The play opens in the gardens of the chateau. Madame Lechat is sitting outside with her daughter Germaine. It’s 6pm, they’re waiting for Isidore to come back from his business day in Paris. Madame Lechat is anxious because her husband always brings home unexpected guests. She wonders if she’ll have enough to serve a proper diner. From Germaine’s replies and comments, the spectator quickly understands that she despises her father’s money and especially the way he earnt it.
Isidore is a ruthless businessman, earning money is his goal, even if it means bulldozing people. He’s unstoppable when he wants something. He despises culture and intellectuals. He’s friends with politicians. He bought a newspaper. And now he wants to go into politics and be elected as a député. (MP) Does that ring a bell? He’s been to prison, went bankrupt and recovered. He seems to fall back on his feet each time and to have seven lives, like a cat. Perhaps that’s why he’s named Lechat (The Cat). He’s restless and greedy. He wants more every day.
Of course, it’s hard to see Isidore Lechat and not think about Donald Trump, Berlusconi or Bernard Tapie if you’re French. He’s also a theatre soul mate of Zola’s Aristide Saccard, the main character of La Curée.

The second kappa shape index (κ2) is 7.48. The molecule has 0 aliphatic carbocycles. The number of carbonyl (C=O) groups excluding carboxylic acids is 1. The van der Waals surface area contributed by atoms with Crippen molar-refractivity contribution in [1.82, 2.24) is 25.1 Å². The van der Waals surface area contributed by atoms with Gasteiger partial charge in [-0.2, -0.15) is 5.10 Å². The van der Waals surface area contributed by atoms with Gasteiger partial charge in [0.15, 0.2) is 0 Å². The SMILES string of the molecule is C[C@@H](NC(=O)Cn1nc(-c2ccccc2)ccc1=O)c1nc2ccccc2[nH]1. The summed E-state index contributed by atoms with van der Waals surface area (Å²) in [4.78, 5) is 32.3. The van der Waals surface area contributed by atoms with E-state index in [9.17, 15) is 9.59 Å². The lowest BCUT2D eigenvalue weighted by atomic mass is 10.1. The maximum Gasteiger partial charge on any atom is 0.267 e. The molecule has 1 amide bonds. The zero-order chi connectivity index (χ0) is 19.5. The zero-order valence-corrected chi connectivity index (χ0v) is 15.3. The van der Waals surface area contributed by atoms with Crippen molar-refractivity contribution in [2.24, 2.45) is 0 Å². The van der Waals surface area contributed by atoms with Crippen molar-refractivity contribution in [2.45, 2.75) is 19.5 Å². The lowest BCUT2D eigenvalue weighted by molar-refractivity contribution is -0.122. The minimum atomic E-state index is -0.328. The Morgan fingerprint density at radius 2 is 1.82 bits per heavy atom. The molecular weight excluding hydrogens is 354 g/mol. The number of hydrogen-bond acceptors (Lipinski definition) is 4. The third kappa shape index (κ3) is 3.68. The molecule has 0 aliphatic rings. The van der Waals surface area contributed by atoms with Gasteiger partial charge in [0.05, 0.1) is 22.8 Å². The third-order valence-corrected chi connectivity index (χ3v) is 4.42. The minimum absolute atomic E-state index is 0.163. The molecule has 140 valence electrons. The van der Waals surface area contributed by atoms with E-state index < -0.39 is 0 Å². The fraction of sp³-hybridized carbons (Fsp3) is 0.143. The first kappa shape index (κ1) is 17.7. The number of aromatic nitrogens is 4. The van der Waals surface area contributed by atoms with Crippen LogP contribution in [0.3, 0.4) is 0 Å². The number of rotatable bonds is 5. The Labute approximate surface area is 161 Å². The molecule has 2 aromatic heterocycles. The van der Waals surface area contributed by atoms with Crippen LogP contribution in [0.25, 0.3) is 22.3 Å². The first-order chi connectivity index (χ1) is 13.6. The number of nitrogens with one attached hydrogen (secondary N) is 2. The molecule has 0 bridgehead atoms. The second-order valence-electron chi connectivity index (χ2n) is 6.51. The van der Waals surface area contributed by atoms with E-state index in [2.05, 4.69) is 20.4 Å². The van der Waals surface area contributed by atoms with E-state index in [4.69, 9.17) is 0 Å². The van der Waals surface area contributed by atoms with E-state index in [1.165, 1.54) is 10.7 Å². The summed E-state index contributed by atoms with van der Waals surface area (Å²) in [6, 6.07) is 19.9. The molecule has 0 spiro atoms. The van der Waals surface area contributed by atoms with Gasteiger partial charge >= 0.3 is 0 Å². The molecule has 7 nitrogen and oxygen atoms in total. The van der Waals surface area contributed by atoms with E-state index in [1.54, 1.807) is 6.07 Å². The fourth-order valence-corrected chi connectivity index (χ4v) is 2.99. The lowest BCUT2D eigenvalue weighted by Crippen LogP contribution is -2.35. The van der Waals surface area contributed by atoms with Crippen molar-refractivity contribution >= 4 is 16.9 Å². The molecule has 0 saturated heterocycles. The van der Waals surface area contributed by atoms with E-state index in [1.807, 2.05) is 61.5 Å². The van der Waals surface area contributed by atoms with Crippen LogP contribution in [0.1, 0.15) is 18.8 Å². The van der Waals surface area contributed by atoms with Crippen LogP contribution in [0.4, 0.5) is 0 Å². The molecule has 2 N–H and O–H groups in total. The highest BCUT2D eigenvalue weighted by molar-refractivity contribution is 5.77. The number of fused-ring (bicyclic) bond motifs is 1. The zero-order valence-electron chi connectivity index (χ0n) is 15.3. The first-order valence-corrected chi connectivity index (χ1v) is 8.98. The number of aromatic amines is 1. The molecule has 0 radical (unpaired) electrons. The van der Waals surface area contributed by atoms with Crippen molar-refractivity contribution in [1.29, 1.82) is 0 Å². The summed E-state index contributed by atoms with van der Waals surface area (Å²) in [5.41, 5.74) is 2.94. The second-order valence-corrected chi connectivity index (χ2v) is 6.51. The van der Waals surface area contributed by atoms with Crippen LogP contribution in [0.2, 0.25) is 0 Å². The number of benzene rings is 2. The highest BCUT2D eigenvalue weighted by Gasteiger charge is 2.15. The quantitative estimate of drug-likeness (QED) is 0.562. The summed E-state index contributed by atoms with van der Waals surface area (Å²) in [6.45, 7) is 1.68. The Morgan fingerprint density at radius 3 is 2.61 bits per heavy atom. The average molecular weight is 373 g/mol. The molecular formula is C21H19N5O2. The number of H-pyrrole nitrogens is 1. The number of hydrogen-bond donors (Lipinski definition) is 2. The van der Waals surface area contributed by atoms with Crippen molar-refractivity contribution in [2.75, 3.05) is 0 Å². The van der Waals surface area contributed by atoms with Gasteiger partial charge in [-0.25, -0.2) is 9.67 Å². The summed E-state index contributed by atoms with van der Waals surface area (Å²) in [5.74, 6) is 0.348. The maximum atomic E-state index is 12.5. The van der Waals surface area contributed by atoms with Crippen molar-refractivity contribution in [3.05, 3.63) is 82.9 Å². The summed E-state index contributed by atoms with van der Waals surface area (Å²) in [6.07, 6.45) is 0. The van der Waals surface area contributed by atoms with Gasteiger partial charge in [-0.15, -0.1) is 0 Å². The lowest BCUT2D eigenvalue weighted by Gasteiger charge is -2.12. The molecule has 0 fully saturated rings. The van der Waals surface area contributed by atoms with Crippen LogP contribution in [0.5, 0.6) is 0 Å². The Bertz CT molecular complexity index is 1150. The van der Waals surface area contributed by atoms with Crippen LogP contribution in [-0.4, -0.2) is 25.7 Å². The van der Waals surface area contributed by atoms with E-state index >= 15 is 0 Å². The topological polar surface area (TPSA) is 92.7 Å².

The play revolves around Isidore and he’s taught a lesson about the cost of his business choices on his family. He’s proud of his son Xavier, who lives the happy life of a rich heir, mingling with people at the Jockey Club. (This is a very elitist club in Paris. In Proust, Swann is a member of this club) Isidore is new money who’d like to slip into old money’s shoes. But it’s not so easy. He wants to destroy the aristocracy and yet copies their customs. One of his aristocratic neighbors makes fun of him and tells him money is not enough, there’s a spirit to it, that he should invent new customs instead of mimicking the aristocrats. He doesn’t know what to do with Germaine who recoils from him; he’d love to marry her to an aristocrat but it’s not in the cards.